JR: I don’t really think of myself in that way. I’m just a guy who got lucky to play with Bob and Phil. I certainly hold no title for myself or anything. I’m just happy that through my experience with those guys that maybe people will check out what we do with the same songbook. That’s as grand as I see it you know? [laughs] I’m the luckiest guy in the world. I got a life changing gig and got exposed to a songbook that I truly hold dear now. I had my whole world basically turned over by playing the music of this band that I thought wasn’t so great as a kid. [laughs] There is a lot of humility involved so I would certainly be the last one to say anything about me bearing any sort of torch but I am certainly excited to get to play this music and share the things I’ve learned with Bobby and Phil as my teachers.
LUD!: Well it sounds like your experience with Furthur was a transformative one. At least in how you viewed the music of The Grateful Dead. What were some of the misconceptions you had about the music and what have you taken away from playing with those guys for the last few years.
JR: I think my general misconception was that it was this lazy, kind of hippy, hug fest. That it was all cuddly and rainbows and stuff…[laughs] Probably until a year before I got the call for Furthur I kind of thought that way. It turns out I was very wrong. There is a darkness and an intense energy to a lot of this music. Then I started learning about the guys in the band and their individual personalities. I mean I read Phil’s book and this guy is throwing people down stairs and I’m like “What the fuck?” I was completely enamoured. It was fascinating.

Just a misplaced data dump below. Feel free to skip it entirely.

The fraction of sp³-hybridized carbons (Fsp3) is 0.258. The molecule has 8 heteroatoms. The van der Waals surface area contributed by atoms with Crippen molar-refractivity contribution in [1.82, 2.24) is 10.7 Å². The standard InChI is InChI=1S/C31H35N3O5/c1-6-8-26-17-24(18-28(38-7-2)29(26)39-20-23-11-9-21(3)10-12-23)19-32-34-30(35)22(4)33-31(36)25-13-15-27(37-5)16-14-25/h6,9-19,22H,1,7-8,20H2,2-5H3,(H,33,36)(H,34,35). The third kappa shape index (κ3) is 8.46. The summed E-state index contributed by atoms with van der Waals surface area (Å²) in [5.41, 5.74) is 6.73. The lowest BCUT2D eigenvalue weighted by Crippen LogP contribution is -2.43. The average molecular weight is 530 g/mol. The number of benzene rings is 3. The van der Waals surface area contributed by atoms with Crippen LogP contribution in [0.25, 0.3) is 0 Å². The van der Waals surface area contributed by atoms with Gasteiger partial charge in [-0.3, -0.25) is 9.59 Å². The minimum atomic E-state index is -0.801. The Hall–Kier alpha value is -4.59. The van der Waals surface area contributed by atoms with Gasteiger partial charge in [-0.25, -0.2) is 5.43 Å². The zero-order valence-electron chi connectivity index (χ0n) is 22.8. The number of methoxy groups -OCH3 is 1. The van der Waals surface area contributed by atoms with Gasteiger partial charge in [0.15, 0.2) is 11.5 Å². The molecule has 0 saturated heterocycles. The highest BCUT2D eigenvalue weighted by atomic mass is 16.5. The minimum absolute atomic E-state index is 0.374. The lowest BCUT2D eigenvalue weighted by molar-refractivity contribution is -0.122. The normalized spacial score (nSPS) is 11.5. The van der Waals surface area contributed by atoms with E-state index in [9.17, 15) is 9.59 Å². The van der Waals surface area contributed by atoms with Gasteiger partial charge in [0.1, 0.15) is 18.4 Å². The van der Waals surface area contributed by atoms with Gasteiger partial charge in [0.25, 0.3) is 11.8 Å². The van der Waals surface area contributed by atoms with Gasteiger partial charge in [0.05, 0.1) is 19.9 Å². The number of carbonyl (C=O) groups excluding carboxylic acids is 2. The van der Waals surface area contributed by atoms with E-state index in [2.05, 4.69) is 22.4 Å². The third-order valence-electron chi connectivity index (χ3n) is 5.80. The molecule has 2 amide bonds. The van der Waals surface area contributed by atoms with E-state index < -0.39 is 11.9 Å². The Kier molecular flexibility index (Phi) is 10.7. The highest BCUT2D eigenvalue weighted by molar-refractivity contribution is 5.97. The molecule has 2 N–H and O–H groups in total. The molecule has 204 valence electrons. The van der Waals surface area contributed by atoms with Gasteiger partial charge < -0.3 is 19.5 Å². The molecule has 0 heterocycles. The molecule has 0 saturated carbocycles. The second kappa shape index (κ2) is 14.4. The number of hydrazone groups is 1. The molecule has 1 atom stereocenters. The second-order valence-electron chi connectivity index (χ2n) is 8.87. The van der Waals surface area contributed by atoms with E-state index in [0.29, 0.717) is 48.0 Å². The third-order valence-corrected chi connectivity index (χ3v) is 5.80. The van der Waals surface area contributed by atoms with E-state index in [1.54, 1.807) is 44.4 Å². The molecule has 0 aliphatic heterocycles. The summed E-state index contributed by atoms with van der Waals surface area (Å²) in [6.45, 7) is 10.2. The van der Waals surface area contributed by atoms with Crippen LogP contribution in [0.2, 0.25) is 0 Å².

Then of course I went back and listened to all the music. I’d never had a chance to really sit and just listen to the Dead without having to study it to get familiar with the songs and play them live. When I finally I got to sit down with this incredible music I found it to be really dark and experimental stuff. It’s really free and I was just so completely wrong about all of it: What the scene was, the music, all of it. It’s been really cool and incredibly transformative for me.
It’s just so humbling when you think you know something and it turns out you don’t know shit. [laughs] You can either fight it or just be like “Wow, I sucked. [laughs] I was totally wrong and have been depriving myself from something I now hold so dear to me. What else have I done this with?” It’s really changed my attitude on a lot of stuff because Furthur was the last place in the world I would have ever, ever, EVER, thought I’d be and to have it have such an impact really shook my world up a little bit. I’m just thankful that it’s opened my eyes musically.
JOE RUSSO’S ALMOST DEAD
Friday, October 10th
The Boulder Theater
Saturday, October 11th
The Ogden Theatre